Then we had a go with the colours.  These are faux enamel paints - Pebeo Fantasy Moon and Pebeo Prism.  I have had a go with these before when I did a mixed media class at the Bead Shop, and I have some at home.  


The paints sit nicely in the little wells made by embossing from the back using a metal stylus and then flattening down the front with a wooden tool.  This was just a trial piece, so I tried a few colours out and experimented with running the colours together or layer blobs of one colour over the other.


Then we got to work on our main piece, which was a copper blank about 20cm square.  I'd sketched out an idea.  Being crap at drawing, I had to stick to patterns!  I started with a heart (I drew round a paper template for that) and filled it with boxes to put paint into.


Some radiating lines to section off the background, and I experimented with different patterns.  The line based patterns are embossed from the back and debossed, by embossing on the front.  I love the texture this creates, with three different depths.


For the circles, I embossed from the back, and then went round them from the front to make the stand out more.


Time for the colour!  I wanted to use teal/turquoise/blue/green as these are my favourite colours.  I added in a bit of pink for contrast.  Originally I only painted the one section in the heart pink, but then felt it was a bit unbalanced, so added pink in some of the circles too.


I took some close up shots, but I didn't think to take a picture of the finished object framed.  In a lovely touch, we each got an IKEA box frame to take away!  Dawn lightly mounted my picture with masking tape, but as the paint was still wet, I have to re-mount it more securely before I hang it.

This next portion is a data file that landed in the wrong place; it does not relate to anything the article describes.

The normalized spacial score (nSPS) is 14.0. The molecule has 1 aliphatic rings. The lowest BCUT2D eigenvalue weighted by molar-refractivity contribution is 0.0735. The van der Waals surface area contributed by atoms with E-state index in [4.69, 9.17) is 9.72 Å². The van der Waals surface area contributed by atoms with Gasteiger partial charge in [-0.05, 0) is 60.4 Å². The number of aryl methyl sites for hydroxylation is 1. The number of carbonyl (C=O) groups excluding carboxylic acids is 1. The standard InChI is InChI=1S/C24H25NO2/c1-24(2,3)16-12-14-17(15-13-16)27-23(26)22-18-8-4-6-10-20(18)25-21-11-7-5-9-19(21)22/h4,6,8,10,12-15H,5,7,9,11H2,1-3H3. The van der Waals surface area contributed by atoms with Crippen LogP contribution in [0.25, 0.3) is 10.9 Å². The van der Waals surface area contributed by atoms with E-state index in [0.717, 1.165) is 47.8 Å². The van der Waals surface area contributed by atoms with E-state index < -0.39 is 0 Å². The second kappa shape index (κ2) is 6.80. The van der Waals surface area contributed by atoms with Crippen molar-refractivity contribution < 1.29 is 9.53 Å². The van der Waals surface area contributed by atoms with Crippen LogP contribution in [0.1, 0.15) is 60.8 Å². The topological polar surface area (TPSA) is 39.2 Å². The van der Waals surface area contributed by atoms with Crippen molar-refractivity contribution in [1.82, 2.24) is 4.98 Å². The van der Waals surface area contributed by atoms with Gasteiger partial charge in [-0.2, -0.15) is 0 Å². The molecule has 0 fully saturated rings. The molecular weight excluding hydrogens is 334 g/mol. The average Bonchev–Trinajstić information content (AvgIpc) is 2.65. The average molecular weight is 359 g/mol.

You can make out the different textures of the paint in some of these pictures.  The Fantasy Moon looks like the surface of the moon with tiny craters, and the Prism is more abstract - the pink paint is Prism.



I thoroughly enjoyed this class.  Great venue with coffee and cake provided, and Dawn was a good teacher (much better than my last craft class experience!).  I'd love to take another class with her, but alas, there's not really much more to learn!  It's more a case of practice and experimenting.  You can also cut out the images and shape them, but that's something to try at home.  She did say she could do a class at her home using heat to create colour effects (there's a great example here on her home page, scroll down).  We weren't allowed to do that at the venue due to health and safety restrictions!

I can see me doing more of this, it was relaxing and enjoyable.  I just need to get some more work done on the house (studio nearly done!) and finish off summer really.  There are too many festivals/gigs/events to go to during the summer for me to get much craft done!

Friday, 20 July 2018

Craft class - Pottery throwing

A very photo-light post today as it's about the pottery throwing class I went on, and being covered in clay is not conducive to handling your phone!

I threw a pot at the Manor House Hotel back in 2014 when I had a fab week there with my mum.  Since then, I've wanted to try it again, but could never find a class.  There is a regular class near to where I live, but it's at the same time as silversmithing so I'd never made it.  Then I noticed you could book a one-off class on a Sunday.  So I did.